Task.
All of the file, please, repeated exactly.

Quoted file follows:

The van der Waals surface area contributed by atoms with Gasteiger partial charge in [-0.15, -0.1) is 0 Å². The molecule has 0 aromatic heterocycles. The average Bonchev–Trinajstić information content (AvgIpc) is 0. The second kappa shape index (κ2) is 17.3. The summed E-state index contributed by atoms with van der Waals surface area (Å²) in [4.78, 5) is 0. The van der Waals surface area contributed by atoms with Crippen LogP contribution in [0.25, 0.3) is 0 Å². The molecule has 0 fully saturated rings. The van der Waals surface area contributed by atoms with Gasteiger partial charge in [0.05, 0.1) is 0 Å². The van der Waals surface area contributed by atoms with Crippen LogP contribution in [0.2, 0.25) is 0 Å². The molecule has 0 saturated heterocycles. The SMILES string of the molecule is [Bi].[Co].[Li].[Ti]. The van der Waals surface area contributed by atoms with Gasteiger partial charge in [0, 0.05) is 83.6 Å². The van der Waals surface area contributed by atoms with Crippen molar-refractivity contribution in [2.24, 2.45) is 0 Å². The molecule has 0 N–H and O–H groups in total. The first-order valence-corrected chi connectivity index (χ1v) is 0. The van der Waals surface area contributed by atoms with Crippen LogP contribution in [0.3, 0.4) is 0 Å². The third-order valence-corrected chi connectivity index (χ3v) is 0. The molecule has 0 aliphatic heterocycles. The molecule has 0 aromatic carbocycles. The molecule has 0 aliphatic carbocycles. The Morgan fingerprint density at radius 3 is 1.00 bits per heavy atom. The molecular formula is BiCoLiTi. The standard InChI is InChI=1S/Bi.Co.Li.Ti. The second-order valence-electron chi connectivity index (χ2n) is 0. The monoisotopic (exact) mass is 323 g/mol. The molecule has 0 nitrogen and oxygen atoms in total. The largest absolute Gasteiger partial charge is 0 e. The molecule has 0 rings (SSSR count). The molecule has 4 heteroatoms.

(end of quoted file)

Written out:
The van der Waals surface area contributed by atoms with Gasteiger partial charge in [-0.15, -0.1) is 0 Å². The molecule has 0 aromatic heterocycles. The average Bonchev–Trinajstić information content (AvgIpc) is 0. The second kappa shape index (κ2) is 17.3. The summed E-state index contributed by atoms with van der Waals surface area (Å²) in [4.78, 5) is 0. The van der Waals surface area contributed by atoms with Crippen LogP contribution in [0.25, 0.3) is 0 Å². The molecule has 0 fully saturated rings. The van der Waals surface area contributed by atoms with Gasteiger partial charge in [0.05, 0.1) is 0 Å². The van der Waals surface area contributed by atoms with Crippen LogP contribution in [0.2, 0.25) is 0 Å². The molecule has 0 saturated heterocycles. The SMILES string of the molecule is [Bi].[Co].[Li].[Ti]. The van der Waals surface area contributed by atoms with Gasteiger partial charge in [0, 0.05) is 83.6 Å². The van der Waals surface area contributed by atoms with Crippen molar-refractivity contribution in [2.24, 2.45) is 0 Å². The molecule has 0 N–H and O–H groups in total. The first-order valence-corrected chi connectivity index (χ1v) is 0. The van der Waals surface area contributed by atoms with Crippen LogP contribution in [0.3, 0.4) is 0 Å². The third-order valence-corrected chi connectivity index (χ3v) is 0. The molecule has 0 aliphatic heterocycles. The molecule has 0 aromatic carbocycles. The molecule has 0 aliphatic carbocycles. The Morgan fingerprint density at radius 3 is 1.00 bits per heavy atom. The molecular formula is BiCoLiTi. The standard InChI is InChI=1S/Bi.Co.Li.Ti. The second-order valence-electron chi connectivity index (χ2n) is 0. The monoisotopic (exact) mass is 323 g/mol. The molecule has 0 nitrogen and oxygen atoms in total. The largest absolute Gasteiger partial charge is 0 e. The molecule has 0 rings (SSSR count). The molecule has 4 heteroatoms.